Reaching back to the original theory of Spearman, Jensen presents a comprehensive synthesis of the past century's evidence and concludes that g and its nexus constitute no less than the central dogma of psychometrics, the science of mental ability. While his conclusions regarding behavioral and psychometric correlates of g are largely convincing, those regarding the presumed biological and evolutionary foundations of g are less strong. It is a formidable work that enriches our understanding of individual differences in intelligence and it is sure to stimulate more scientific research and debate.
2. Once Jensen essentially quieted the critics on the subject of bias, critics took another tack and dismissed the importance of the tests altogether, calling them trivial, "merely paper and pencil" (actually, the tests rely very little on paper or pencils), measuring only "academic intelligence" that is pertinent only in the limited venue of schools (e.g., Gould 1981/1996). Jensen's task now is no less than to mount a defense of the construct of mental ability (g) as it has been classically defined and measured. He does so by reconstructing g from the ground up, beginning with Spearman's 1904 formulation. He assembles an enormous number of studies and convincingly argues that g is a legitimate, robust scientific construct, and that it is a reflection of a basic biological dimension along which humans vary. It is, furthermore, a source of individual differences with profound implications for every aspect of life, including, but not limited to, school achievement.
3. In the present work (as in Bias in Mental Testing), Jensen seems to be speaking not only to scientists within his discipline, but also to scientists across disciplines and to nonscientists. To nonscientists, Jensen is saying, "My scholarship on this topic is within the domain of science. If you wish to understand what I have concluded, you must step inside the scientific realm and abide by the rules, which I have summarized in brief form. Rhetoric outside of these parameters is quite another matter." To scientists, he is saying, "Psychometrics is a legitimate scientific enterprise. It has rules of observation, quantification, measurement, and logic. What I propose is testable within the rules of science. Everything I conclude is subject to empirical disconfirmation, and those who wish to challenge me should bring data."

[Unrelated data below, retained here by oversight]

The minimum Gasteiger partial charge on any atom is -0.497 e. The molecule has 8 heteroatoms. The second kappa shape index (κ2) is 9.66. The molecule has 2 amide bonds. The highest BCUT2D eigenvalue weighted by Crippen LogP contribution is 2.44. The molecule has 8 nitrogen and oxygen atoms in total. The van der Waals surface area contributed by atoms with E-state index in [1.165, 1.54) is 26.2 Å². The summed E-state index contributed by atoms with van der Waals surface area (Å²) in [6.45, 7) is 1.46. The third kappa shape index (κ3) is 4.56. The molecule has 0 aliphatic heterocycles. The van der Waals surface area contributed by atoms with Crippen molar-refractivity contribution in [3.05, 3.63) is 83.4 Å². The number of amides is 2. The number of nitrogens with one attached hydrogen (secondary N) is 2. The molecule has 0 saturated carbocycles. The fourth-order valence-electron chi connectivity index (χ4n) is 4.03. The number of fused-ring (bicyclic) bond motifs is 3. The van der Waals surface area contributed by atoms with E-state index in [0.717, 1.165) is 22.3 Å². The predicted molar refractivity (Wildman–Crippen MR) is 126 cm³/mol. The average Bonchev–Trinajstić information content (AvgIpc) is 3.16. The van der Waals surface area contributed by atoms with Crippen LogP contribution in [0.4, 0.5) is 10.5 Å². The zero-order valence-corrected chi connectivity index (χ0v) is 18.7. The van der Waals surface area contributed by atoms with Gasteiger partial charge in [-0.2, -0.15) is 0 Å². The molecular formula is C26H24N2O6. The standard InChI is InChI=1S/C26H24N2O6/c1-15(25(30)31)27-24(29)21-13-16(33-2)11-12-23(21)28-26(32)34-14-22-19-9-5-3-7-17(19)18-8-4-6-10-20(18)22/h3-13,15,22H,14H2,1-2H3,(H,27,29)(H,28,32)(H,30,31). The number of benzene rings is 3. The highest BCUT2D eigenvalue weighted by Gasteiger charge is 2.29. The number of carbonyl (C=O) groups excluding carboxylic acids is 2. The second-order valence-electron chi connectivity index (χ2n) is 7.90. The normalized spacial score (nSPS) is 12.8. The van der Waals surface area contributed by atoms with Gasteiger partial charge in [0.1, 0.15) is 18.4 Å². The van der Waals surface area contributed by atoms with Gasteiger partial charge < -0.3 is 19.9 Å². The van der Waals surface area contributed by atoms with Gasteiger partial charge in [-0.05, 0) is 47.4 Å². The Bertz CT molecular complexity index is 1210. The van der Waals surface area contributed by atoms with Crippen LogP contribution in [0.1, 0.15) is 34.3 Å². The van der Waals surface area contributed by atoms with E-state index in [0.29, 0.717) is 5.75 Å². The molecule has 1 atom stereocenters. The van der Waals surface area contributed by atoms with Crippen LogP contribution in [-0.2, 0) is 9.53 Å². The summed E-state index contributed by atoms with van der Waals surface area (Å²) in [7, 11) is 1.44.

4. It is unlikely that nonscientists will readily relinquish their presumed authority on human intelligence. But Jensen argues for removing the term from the realm of ordinary discourse where it has equal status with other abstractions like love, justice, and the like. Rather, he argues that intelligence, like gravity or radiation, must be defined precisely for any reasonable dialogue about its properties to take place. Moreover, since it cannot be observed directly, we must take time to understand the highly standardized manner in which it may be indirectly observed and understood. To avoid confusion, Jensen suggests abandoning the term intelligence altogether, and starting anew with the g factor. He suggests always using the term in that form to remind us that g is a factor with a particular mathematical definition. I'm not altogether convinced that we need to abandon the term for scientific discourse, but I share his frustration with the gratuitous stretching of the term by contemporary writers such as Sternberg, Gardner, and Goleman. While many have eagerly embraced broadening of the construct to include a wider and wider range of human characteristics, Jensen successfully distinguishes the classical notion of intelligence from all of the misuses of the term popularized recently. He is kind to those who have offered what they believe to be serious challenges to a g based theory of intelligence, but ultimately concludes that while current speculations are interesting, they have diverged much too far to be subsumed under the term intelligence, they are largely lacking in scientific validity, and they do nothing to deny the reality of g. Given the misconceptions and disagreements surrounding the terms intelligence and IQ, it is perhaps justifiable that Jensen tries to distance himself from them early in the book.